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“...Simon called the Zealot, Judas son of James, and Judas Iscariot, who turned traitor.” —Luke 6:15-16
There are three lists of the twelve apostles in the Gospels (Mt 10:2-4; Mk 3:16-19; Lk 6:13-16). Judas Iscariot, who betrayed Jesus, is always listed last. The apostles whose feast we celebrate today, Sts. Simon & Jude (also called Thaddeus), are always listed in spots ten and eleven on these lists. They are the two lowest-ranked apostles, listed ahead of only the traitor Judas Iscariot. They wanted to rank higher, as did all the apostles, and wanted to know who was the greatest (see Mt 20:24; Lk 22:24). Eventually they learned from Jesus to do only that to which they were assigned (1 Cor 7:17).
Simon and Jude went about preaching the Word, curing the sick (Mt 10:1), working wonders (Acts 5:12), and eventually giving their lives as martyrs. When whipped for their faith, they rejoiced at being considered worthy of ill-treatment for the sake of the Name of Jesus (Acts 5:40-41).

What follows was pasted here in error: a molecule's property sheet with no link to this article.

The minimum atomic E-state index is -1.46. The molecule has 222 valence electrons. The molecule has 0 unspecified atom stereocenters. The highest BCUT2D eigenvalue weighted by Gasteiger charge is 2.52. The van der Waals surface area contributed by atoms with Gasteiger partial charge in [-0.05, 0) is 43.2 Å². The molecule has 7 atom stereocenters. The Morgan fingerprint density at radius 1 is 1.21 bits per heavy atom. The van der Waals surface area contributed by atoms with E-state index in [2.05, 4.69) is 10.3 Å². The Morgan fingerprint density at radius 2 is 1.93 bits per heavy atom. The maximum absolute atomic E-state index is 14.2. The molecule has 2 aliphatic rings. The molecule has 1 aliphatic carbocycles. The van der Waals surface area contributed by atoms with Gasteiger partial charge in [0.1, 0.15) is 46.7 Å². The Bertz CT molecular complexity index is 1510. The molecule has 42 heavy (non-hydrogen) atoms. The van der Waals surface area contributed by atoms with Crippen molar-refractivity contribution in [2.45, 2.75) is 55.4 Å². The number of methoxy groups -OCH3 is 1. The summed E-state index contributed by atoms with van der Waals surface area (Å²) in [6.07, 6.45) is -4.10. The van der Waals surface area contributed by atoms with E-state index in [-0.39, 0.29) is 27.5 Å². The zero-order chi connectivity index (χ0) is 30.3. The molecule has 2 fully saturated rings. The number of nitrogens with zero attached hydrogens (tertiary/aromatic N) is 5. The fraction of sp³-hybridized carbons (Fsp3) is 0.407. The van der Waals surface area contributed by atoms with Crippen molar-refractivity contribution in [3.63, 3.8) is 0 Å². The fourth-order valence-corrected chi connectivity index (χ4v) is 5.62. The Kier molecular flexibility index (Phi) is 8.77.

Can you rejoice in only being known as a person connected to Jesus? Can you rejoice that your name is written in the Lord’s book (Lk 10:20; Rv 21:27), even if your accomplishments and sufferings are forgotten? Can you rejoice when Jesus increases and you decrease (Jn 3:30), even to be the lowest name on His list?
“Bow humbly under God’s mighty hand, so that in due time He may lift you high” (1 Pt 5:6).
Prayer: Lord, “how I want to be in that number” of Your saints, even if I’m among the lowest numbers. Be glorified through my life.
Promise: “You are fellow citizens of the saints and members of the household of God.” —Eph 2:19
Praise: Sts. Simon and Jude “went from village to village, spreading the good news everywhere and curing diseases” (Lk 9:6).
Reference: (This teaching was submitted by a member of our editorial team.)
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